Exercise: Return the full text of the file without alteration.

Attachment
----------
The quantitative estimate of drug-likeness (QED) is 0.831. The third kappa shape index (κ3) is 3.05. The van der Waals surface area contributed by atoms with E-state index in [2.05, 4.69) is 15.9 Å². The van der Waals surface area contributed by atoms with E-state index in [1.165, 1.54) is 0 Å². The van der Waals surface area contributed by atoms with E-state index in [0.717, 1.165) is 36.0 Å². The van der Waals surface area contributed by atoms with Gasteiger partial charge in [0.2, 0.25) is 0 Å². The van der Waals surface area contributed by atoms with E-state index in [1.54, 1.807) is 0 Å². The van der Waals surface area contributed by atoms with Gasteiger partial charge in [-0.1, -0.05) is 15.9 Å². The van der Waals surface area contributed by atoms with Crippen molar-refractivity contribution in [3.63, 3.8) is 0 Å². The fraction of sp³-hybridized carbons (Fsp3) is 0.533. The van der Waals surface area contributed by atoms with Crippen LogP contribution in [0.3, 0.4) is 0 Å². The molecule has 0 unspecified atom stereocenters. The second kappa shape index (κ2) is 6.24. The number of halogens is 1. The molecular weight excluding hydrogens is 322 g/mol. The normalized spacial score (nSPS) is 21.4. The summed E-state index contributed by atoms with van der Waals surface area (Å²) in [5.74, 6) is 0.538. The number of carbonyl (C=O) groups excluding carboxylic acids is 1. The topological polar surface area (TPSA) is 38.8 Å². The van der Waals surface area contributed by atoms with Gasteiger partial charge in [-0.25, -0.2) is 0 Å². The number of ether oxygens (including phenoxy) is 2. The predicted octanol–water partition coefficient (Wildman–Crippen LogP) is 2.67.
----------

The quantitative estimate of drug-likeness (QED) is 0.831. The third kappa shape index (κ3) is 3.05. The van der Waals surface area contributed by atoms with E-state index in [2.05, 4.69) is 15.9 Å². The van der Waals surface area contributed by atoms with E-state index in [1.165, 1.54) is 0 Å². The van der Waals surface area contributed by atoms with E-state index in [0.717, 1.165) is 36.0 Å². The van der Waals surface area contributed by atoms with Gasteiger partial charge in [0.2, 0.25) is 0 Å². The van der Waals surface area contributed by atoms with E-state index in [1.54, 1.807) is 0 Å². The van der Waals surface area contributed by atoms with Gasteiger partial charge in [-0.1, -0.05) is 15.9 Å². The van der Waals surface area contributed by atoms with Crippen molar-refractivity contribution in [3.63, 3.8) is 0 Å². The fraction of sp³-hybridized carbons (Fsp3) is 0.533. The van der Waals surface area contributed by atoms with Crippen LogP contribution in [0.3, 0.4) is 0 Å². The molecule has 0 unspecified atom stereocenters. The second kappa shape index (κ2) is 6.24. The number of halogens is 1. The molecular weight excluding hydrogens is 322 g/mol. The normalized spacial score (nSPS) is 21.4. The summed E-state index contributed by atoms with van der Waals surface area (Å²) in [5.74, 6) is 0.538. The number of carbonyl (C=O) groups excluding carboxylic acids is 1. The topological polar surface area (TPSA) is 38.8 Å². The van der Waals surface area contributed by atoms with Gasteiger partial charge in [-0.25, -0.2) is 0 Å². The number of ether oxygens (including phenoxy) is 2. The predicted octanol–water partition coefficient (Wildman–Crippen LogP) is 2.67.